Despite reports that investigators may have the wrong suspect, Toronto police say they are “confident” they have correctly identified the fan who threw a beer can at a Baltimore Orioles outfielder during the Toronto Blue Jays American League wild-card game Tuesday.
“We will not confirm any reports. However, we are confident we have made a positive ID and will continue to work with the Rogers Centre to further the investigation,” Const. Jenifferjit Sidhu said Thursday, adding that police are expected to provide an update later in the day.
“Police have been working hand-in-hand with the Rogers Centre and they’ve received information, which is the photograph that has been released late last night, and working together we’ve identified the person that we’re looking for.”
With the score tied 2-2 in the seventh inning of the AL wild-card game, Jays pinch hitter Melvin Upton Jr. flied out to deep left field.
But as Baltimore Orioles left fielder Hyun Soo Kim made the catch, he narrowly avoided being struck in the head by a beer can.
Global News confirmed through a senior executive at Postmedia late Wednesday that the suspect in the investigation is Ken Pagan, a sports copy editor at the media company’s head office in Hamilton.
The Toronto Sun, which is also owned by Postmedia, issued a $1,000 reward to anyone able to identify the man who police allege threw the can at Kim.
Pagan told the Sun police may have the incident wrong, but declined to speak directly to the allegation on the advice of his lawyer. He added there were Twitter photos showing a cup in his hand after the can was thrown.
Pagan also said he had spoken with police and had made arrangements to turn himself in, according to the newspaper.
“I’d love to tell you what happened and my story … but I can’t say anything,” he said.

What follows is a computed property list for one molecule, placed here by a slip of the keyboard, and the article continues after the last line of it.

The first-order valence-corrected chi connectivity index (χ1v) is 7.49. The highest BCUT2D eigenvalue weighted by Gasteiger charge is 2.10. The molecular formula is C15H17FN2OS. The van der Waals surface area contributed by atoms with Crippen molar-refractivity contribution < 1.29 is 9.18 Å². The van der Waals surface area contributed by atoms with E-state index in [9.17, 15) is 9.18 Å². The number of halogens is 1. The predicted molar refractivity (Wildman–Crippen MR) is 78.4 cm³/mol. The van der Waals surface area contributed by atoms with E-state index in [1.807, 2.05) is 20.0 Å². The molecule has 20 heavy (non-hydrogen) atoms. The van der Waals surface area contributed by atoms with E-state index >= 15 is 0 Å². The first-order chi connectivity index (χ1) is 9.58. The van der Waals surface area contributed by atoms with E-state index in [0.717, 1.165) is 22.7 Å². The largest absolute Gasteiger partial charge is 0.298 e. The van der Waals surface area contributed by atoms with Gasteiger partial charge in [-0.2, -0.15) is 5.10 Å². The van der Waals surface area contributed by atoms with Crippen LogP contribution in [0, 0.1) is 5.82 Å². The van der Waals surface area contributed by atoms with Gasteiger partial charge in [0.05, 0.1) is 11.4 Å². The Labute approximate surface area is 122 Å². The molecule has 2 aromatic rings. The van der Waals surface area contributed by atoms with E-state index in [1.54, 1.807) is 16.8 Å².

Sidhu said she could not speak directly to the questions regarding whether the release of Pagan’s photo by police had incited a witch hunt on social media, but added it was standard police procedure.
“With anything that happens throughout the city, it’s very common for us to release photograph stills of the people that we’re looking for and seeking the public’s assistance for that person to turn themselves in — or for someone to identify them so that police can further investigate,” she said.
“An offence had taken place and just like any other investigation we always work in cooperation with the organization. We were able to pinpoint who we’re looking for, we know what happened and we’re appealing to the public for their assistance in helping us with this investigation.”
After the can was thrown, Orioles centre fielder Adam Jones could be seen angrily gesturing towards the crowd and manager Buck Showalter came out of the dugout to speak with umpires.
Details of the incident also grew uglier after Jones said he was taunted with racial slurs.
Jays and baseball fans alike took to social media to quickly condemn the beer tossing and called for the person to be banned from the Rogers Centre.